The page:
On the other hand, in order to improve the operability, a device which outputs a corresponding menu window when the user touches a touch panel and allow the user to make remote control operations on the window has been proposed (Jpn. Pat. Appln. KOKAI Publication No. 6-78381). With the device of Jpn. Pat. Appln. KOKAI Publication No. 6-78381, when the user touches an arbitrary portion of a flat touch switch formed on a remote controller main body, similar menu window areas which have one-to-one correspondence with operation areas divided in this flat touch switch are displayed. If the user touches a corresponding portion of the flat touch switch to select a channel, the display color of a corresponding item on the menu window is controlled to be different from that of other items. Then, the user can visually recognize the touch switch he or she touched based on the window display, and can confirm the item he or she is about to select.

With the devices of Jpn. Pat. Appln. KOKAI Publication Nos. 6-62478 and 6-78381, even when the identification color of a touch operation is changed and displayed on the window, if a touch feeling on the touch panel remains unchanged, it is not easy for the user to sensorily learn the button positions. Since a normal touch panel structure has electrodes in the X- and Y-directions on a flat panel, it is not suited for remote controllers of a general TV, tuner (set-top box), and the like on which buttons with convex or concave shapes are arranged. In addition, if many options are provided, the number of operation buttons increases. Even if some operation functions are stored in a memory, and the stored functions are switched by operation buttons, the number of operation buttons to be laid out is limited, and an enter key must be operated after the user confirms the function input wait state on the window and the operation button of the remote controller. In this case, an unaccustomed user must repetitively gaze the window and remote controller operation surface, and the operability is not necessarily high.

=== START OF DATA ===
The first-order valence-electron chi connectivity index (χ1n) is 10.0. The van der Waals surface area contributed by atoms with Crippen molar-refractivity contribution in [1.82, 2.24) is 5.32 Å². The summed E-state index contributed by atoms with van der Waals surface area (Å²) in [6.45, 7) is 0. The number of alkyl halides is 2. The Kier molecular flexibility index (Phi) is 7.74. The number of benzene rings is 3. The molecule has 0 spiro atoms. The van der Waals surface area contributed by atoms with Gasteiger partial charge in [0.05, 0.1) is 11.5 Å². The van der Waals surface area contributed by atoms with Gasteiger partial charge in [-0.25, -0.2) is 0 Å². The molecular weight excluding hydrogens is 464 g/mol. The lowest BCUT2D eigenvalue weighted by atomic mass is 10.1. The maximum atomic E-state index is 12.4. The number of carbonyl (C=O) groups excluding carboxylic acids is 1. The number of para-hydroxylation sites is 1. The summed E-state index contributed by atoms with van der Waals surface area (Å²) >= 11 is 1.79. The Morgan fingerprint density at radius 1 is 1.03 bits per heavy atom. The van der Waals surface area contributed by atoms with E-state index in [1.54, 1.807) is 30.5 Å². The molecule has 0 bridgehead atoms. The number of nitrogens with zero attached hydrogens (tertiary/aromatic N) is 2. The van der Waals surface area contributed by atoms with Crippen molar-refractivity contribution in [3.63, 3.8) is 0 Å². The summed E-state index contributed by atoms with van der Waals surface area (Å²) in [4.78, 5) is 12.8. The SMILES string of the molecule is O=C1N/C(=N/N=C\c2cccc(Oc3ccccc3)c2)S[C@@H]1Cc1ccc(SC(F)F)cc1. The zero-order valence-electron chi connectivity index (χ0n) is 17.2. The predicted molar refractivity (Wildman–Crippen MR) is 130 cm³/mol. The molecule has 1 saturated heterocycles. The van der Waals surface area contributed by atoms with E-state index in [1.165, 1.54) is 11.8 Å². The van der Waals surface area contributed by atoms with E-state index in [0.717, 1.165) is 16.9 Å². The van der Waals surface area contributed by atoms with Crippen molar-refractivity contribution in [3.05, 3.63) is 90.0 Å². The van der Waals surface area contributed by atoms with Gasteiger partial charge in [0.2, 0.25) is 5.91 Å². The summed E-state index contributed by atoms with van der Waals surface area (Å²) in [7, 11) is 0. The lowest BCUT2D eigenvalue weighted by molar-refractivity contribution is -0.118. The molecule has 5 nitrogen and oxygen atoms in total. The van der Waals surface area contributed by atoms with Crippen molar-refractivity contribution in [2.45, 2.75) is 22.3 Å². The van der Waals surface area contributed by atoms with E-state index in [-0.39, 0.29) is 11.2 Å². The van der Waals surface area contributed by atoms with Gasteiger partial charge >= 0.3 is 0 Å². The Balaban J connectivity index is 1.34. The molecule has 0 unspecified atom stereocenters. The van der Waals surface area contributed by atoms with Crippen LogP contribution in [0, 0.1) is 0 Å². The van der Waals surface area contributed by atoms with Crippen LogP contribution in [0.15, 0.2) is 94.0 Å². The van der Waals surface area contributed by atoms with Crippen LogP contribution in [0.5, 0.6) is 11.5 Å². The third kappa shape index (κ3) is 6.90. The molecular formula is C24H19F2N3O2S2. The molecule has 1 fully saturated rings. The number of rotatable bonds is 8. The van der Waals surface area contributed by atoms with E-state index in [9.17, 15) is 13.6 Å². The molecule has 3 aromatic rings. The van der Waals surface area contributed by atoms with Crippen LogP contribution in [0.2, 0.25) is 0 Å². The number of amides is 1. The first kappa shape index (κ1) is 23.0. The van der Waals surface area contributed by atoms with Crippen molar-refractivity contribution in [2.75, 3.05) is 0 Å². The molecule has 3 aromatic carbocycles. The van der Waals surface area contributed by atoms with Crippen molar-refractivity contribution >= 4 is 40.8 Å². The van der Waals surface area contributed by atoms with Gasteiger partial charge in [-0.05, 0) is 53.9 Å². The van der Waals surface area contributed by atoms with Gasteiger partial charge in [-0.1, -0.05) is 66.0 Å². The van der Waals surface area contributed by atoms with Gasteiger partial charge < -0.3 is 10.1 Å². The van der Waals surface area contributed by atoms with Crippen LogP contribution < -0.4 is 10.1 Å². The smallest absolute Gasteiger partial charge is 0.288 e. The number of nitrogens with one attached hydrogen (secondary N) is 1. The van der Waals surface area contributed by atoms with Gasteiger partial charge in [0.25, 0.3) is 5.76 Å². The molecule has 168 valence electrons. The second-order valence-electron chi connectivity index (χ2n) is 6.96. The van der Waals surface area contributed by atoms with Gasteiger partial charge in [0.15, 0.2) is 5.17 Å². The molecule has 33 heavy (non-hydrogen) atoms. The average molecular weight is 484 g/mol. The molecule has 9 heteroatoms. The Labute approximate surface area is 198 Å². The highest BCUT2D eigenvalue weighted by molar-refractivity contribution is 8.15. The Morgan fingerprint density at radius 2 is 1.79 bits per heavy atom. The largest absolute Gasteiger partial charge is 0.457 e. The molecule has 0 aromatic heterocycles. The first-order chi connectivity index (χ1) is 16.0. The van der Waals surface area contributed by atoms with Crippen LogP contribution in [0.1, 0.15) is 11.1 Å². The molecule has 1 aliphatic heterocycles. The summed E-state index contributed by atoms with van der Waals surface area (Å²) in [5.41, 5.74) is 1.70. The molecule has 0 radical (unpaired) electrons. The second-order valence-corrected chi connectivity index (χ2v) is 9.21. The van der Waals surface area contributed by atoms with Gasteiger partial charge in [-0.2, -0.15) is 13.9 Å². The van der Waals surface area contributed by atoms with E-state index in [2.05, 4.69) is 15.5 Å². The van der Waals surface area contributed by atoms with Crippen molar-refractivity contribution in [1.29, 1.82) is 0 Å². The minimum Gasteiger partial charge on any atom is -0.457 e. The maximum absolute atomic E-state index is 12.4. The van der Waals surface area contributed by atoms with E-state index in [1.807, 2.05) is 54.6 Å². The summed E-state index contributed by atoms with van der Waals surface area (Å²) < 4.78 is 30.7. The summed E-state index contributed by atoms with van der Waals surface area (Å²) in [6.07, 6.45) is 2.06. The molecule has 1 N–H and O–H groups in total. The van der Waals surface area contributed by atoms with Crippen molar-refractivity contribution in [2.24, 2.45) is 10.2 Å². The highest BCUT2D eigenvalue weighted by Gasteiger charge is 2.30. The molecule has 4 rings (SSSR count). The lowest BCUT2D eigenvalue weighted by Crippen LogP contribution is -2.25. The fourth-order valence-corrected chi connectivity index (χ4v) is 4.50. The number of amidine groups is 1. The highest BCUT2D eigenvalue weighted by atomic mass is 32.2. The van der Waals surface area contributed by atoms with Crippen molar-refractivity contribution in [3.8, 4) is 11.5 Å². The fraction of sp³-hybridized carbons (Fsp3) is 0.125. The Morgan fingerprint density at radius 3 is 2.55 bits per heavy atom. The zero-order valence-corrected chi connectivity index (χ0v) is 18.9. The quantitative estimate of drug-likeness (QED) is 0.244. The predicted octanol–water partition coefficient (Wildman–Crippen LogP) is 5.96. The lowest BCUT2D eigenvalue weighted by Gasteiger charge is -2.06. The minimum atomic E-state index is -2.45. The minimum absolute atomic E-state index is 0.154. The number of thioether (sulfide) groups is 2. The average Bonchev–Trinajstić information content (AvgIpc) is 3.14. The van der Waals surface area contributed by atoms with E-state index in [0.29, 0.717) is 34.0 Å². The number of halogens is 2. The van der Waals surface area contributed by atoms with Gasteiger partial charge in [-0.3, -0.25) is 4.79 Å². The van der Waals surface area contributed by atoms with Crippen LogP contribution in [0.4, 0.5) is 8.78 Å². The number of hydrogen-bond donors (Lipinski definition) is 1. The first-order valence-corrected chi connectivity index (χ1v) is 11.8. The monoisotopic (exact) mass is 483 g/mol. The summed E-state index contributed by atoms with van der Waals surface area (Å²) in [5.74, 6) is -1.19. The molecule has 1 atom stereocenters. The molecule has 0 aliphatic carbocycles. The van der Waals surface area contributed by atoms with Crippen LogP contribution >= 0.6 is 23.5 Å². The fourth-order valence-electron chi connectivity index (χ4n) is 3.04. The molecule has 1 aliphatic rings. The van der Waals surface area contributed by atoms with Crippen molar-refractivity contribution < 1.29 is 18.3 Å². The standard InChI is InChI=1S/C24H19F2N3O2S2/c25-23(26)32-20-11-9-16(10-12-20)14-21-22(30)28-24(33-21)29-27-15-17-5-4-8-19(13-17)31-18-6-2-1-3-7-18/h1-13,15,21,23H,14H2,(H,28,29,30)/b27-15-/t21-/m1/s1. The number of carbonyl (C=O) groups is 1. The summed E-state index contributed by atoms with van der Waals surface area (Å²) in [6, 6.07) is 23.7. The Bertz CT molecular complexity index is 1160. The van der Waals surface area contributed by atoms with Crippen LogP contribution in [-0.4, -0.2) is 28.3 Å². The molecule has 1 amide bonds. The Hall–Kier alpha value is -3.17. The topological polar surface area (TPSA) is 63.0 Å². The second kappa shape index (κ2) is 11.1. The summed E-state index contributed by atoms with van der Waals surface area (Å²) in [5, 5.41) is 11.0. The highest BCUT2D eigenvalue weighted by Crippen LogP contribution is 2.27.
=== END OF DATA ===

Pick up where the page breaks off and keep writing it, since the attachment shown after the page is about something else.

With the window display using the touch panel and the remote controller that adopts double-action keys, various functions can be provided to operation keys on a limited space, and the operability can be improved than it was since window display corresponding to key operations is used together. However, complicated key operations due to too many functions impair visibility and ease of key operations for the user.

BRIEF SUMMARY OF THE INVENTION

With a display operation method adopted in an input guide display operation system according to an embodiment of the present invention, an instruction device (remote controller 200 with multi-action keys) that allows one instruction input unit (remote-controller keys 210) to make a plurality of different kinds of operations (touch input, push input, click input, and the like), and a display device (300) which makes display (remote-controller GUI) corresponding to an instruction by this instruction device are used. With this method, if a first operation (touch) of the plurality of different kinds of operations is made on the instruction input unit 210 (Yes in step ST204), a first display (display in response to key touch) corresponding to this first operation is made on the display device (300) (step ST308; step ST308 a). If a second operation (push) different from the first operation (touch) is made at the instruction input unit on the first display (display in response to key touch) (Yes in step ST210), a second display including information associated with the first display is made (step ST312; step ST312 a). Alternatively, a predetermined action (tuning or the like) is taken in response to the second operation (push) (steps ST312 b and ST312 c).